Some amateur robots competitions are about fine tuning your creations to show off your engineering prowess. Others are just about having a good time. At the recent Wonderful Robot Carnival (“Wandahoo Robotto Carnivalu“) in Tokyo, a dozen small humanoid bots pushed and prodded each other in a chaotic melee to see who could be the last one standing in the ring. The rules were simple: 1) Survive, 2)Keep your opponents from accomplishing rule number 1. With these basic guidelines, humans remotely controlled their pint-sized minions in an event that quickly devolved into a fantastic farce of force. Competitors struggled to eliminate their opponents by pushing them off the 3×3 grid of mats, and struggled even harder to stay upright while tripping over each other. A great display of robotic martial skills? No. A hilarious competition full of Three-Stooges like antics? You bet. Check out the Robot Rumble in the video below. Why is there a dog-bot running around? Because it’s awesome. Stop asking questions and just enjoy the ride.
There’s a lot going on in this match, but not many eliminations at first. Skip to about five minutes into the clip to see the judge’s solution: making the grid smaller.
This chaotic melee takes forever to finish. Yet, as you can tell from the happy faces and constant laughter among the competitors and spectators, the Rumble was a success. This was an event for all the robot designers out there that grew up on Transformers cartoons and Robotech manga. We’re not able to have epic space battles full of anthropomorphic metal heroes yet, but we can still pretend by placing our RC bots on a mat and having them duke it out. Very satisfying.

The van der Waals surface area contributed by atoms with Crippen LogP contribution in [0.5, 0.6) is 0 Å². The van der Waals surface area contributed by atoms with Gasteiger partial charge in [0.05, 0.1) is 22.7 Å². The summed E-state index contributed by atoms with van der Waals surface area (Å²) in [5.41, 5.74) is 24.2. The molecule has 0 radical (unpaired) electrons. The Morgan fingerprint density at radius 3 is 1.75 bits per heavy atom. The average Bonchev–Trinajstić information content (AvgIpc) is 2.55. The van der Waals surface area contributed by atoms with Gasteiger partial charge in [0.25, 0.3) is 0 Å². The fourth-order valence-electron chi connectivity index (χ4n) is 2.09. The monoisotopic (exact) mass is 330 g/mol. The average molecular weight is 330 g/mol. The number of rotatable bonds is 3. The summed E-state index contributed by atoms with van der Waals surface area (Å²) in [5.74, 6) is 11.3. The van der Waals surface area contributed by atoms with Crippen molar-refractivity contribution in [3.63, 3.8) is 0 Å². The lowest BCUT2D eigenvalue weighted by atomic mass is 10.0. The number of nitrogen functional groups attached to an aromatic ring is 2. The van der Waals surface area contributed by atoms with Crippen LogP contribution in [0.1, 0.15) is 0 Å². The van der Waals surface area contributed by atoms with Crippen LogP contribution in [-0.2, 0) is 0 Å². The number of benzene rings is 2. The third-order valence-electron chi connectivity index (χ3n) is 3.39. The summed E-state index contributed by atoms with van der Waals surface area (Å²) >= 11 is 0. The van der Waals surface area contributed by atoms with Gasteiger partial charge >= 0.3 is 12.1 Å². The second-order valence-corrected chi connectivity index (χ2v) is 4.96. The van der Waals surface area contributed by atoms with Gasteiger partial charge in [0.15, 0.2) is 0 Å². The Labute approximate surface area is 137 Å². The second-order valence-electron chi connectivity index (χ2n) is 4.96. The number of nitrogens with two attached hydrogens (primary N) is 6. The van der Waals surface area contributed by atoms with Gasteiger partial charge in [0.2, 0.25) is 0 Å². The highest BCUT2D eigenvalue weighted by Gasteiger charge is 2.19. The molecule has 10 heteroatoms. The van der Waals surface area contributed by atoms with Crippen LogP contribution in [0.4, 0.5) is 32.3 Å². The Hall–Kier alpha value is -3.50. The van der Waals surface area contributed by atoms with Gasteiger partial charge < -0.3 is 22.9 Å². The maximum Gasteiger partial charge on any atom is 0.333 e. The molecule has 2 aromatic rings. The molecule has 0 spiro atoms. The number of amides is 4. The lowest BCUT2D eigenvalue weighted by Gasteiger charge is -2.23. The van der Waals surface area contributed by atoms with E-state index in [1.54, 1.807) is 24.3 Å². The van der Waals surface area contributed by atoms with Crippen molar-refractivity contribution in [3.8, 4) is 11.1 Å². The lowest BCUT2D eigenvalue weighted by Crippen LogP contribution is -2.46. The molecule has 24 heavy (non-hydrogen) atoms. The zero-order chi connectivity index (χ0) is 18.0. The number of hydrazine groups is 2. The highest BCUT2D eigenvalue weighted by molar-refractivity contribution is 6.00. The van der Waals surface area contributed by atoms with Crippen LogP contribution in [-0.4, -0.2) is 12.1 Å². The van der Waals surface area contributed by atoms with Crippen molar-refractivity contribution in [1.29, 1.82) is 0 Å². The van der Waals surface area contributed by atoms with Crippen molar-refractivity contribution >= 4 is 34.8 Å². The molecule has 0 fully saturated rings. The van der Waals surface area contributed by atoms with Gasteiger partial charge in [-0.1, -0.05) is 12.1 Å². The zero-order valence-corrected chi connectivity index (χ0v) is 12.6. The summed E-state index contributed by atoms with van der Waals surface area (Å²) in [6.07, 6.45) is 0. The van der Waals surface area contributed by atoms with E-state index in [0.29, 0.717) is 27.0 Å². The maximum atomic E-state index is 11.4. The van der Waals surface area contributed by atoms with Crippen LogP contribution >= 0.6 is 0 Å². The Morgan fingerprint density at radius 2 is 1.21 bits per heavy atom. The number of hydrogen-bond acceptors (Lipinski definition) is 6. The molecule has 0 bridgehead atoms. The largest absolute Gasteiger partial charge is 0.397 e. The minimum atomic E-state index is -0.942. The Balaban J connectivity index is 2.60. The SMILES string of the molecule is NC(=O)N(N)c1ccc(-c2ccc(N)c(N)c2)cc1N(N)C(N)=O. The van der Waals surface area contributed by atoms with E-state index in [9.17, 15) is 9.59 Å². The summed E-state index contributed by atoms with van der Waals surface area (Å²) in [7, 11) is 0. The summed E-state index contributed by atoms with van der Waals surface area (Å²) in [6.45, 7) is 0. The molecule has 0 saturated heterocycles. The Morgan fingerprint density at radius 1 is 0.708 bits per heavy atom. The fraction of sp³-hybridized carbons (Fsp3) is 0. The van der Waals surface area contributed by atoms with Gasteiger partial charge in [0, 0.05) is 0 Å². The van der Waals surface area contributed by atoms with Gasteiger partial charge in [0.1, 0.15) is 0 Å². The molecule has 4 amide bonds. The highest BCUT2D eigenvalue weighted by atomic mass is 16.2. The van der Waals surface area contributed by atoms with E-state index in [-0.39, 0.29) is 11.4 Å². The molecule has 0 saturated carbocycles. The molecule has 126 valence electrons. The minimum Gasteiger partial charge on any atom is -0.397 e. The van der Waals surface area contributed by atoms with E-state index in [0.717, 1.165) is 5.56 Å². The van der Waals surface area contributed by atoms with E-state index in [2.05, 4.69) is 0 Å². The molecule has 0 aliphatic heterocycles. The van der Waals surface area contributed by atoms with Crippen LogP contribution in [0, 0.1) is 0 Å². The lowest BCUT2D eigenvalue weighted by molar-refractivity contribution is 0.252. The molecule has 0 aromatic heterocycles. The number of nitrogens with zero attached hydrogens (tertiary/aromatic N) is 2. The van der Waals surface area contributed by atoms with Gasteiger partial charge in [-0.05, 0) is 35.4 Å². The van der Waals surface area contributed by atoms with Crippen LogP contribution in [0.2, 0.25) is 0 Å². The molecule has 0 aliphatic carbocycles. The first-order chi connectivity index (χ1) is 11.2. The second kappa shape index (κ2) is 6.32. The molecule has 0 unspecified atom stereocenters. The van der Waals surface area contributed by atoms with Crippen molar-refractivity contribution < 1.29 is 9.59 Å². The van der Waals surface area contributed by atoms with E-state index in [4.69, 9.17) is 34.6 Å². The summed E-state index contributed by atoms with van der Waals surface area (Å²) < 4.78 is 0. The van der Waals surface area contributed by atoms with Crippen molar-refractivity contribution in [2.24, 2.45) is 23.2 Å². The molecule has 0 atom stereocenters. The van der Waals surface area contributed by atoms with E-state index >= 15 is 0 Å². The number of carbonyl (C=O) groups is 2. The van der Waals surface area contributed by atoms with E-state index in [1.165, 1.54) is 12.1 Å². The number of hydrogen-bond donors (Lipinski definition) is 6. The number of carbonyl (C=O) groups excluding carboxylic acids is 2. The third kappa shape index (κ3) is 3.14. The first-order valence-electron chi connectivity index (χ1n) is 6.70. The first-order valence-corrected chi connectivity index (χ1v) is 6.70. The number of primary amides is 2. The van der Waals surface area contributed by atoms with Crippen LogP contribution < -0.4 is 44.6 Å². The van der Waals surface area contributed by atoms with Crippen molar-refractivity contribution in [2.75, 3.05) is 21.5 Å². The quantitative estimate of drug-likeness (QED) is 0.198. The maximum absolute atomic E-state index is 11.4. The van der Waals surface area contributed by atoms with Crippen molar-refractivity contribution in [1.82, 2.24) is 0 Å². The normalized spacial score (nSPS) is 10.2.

The rest of the Wonderful Robot Carnival is a mixture of the fun and the functional. Robots and their masters competed in a 2 meter dash, a weird version of soccer involving giant dice, plastic bottle arranging, team cube stacking, and, of course, one on one wrestling matches. I’ve included clips from the dash and the dice game for you below. Other events, and official full length coverage of the Rumble, can be found on the “Wandahoo” UStream channel.
Sponsored by the Japan Standard Class Robot Community (JSRC), Wonderful Robot Carnival is an annual event with a five year history of bringing amateurs together for some light hearted competition. Is it as revered as RoboCup, RoboGames, or RoboOne? Not as far as I can tell, but I do think it adds something valuable to the amateur robotics circuit. There will be few true innovations that are developed in this level of engineering. The most likely benefit of these competitions is getting people interested in robotics, and raising a new generation of scientists that love playing with bots. In that manner, Wonderful Robot Carnival is as big a success as any of the more serious tournaments out there. Having fun is a major reason why people do this. More power to the JSRC for recognizing that and letting us battle our bots for fun. What a “wandahoo robotto” world we live in.
[screen capture credit: Robots-Dreams]
[image credits: JSRC]